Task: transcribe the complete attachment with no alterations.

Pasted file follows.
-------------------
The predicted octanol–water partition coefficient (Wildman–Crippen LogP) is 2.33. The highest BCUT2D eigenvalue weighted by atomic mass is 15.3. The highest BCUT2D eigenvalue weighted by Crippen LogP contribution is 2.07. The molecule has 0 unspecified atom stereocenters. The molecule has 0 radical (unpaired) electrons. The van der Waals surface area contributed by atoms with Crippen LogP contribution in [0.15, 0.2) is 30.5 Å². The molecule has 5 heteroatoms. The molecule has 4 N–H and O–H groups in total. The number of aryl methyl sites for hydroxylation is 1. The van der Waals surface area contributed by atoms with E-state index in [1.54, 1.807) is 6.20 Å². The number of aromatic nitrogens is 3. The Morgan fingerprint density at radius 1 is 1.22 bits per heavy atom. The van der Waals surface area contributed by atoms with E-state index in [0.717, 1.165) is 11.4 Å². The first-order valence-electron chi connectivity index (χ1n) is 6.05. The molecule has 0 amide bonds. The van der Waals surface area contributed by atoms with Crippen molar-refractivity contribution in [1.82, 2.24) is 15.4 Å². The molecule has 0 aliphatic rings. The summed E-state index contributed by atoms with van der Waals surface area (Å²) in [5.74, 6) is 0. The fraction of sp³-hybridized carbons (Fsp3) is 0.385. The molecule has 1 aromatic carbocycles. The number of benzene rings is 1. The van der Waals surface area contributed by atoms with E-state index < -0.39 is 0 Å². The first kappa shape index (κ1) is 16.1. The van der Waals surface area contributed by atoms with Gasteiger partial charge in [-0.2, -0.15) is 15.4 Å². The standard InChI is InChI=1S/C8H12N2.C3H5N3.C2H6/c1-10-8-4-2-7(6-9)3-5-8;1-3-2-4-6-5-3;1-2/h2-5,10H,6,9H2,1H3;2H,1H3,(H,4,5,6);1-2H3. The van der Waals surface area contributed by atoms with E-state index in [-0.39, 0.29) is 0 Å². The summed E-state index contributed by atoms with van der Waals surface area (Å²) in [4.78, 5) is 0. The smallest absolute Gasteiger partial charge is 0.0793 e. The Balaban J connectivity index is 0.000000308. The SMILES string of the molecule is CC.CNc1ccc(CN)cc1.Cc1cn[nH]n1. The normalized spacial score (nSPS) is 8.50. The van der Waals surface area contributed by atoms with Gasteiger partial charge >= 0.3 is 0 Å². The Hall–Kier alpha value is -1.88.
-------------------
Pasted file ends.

The predicted octanol–water partition coefficient (Wildman–Crippen LogP) is 2.33. The highest BCUT2D eigenvalue weighted by atomic mass is 15.3. The highest BCUT2D eigenvalue weighted by Crippen LogP contribution is 2.07. The molecule has 0 unspecified atom stereocenters. The molecule has 0 radical (unpaired) electrons. The van der Waals surface area contributed by atoms with Crippen LogP contribution in [0.15, 0.2) is 30.5 Å². The molecule has 5 heteroatoms. The molecule has 4 N–H and O–H groups in total. The number of aryl methyl sites for hydroxylation is 1. The van der Waals surface area contributed by atoms with E-state index in [1.54, 1.807) is 6.20 Å². The number of aromatic nitrogens is 3. The Morgan fingerprint density at radius 1 is 1.22 bits per heavy atom. The van der Waals surface area contributed by atoms with E-state index in [0.717, 1.165) is 11.4 Å². The first-order valence-electron chi connectivity index (χ1n) is 6.05. The molecule has 0 amide bonds. The van der Waals surface area contributed by atoms with Crippen molar-refractivity contribution in [1.82, 2.24) is 15.4 Å². The molecule has 0 aliphatic rings. The summed E-state index contributed by atoms with van der Waals surface area (Å²) in [5.74, 6) is 0. The fraction of sp³-hybridized carbons (Fsp3) is 0.385. The molecule has 1 aromatic carbocycles. The number of benzene rings is 1. The van der Waals surface area contributed by atoms with E-state index < -0.39 is 0 Å². The first kappa shape index (κ1) is 16.1. The van der Waals surface area contributed by atoms with Gasteiger partial charge in [-0.2, -0.15) is 15.4 Å². The standard InChI is InChI=1S/C8H12N2.C3H5N3.C2H6/c1-10-8-4-2-7(6-9)3-5-8;1-3-2-4-6-5-3;1-2/h2-5,10H,6,9H2,1H3;2H,1H3,(H,4,5,6);1-2H3. The van der Waals surface area contributed by atoms with E-state index in [-0.39, 0.29) is 0 Å². The summed E-state index contributed by atoms with van der Waals surface area (Å²) in [4.78, 5) is 0. The smallest absolute Gasteiger partial charge is 0.0793 e. The Balaban J connectivity index is 0.000000308. The SMILES string of the molecule is CC.CNc1ccc(CN)cc1.Cc1cn[nH]n1. The normalized spacial score (nSPS) is 8.50. The van der Waals surface area contributed by atoms with Gasteiger partial charge >= 0.3 is 0 Å². The Hall–Kier alpha value is -1.88.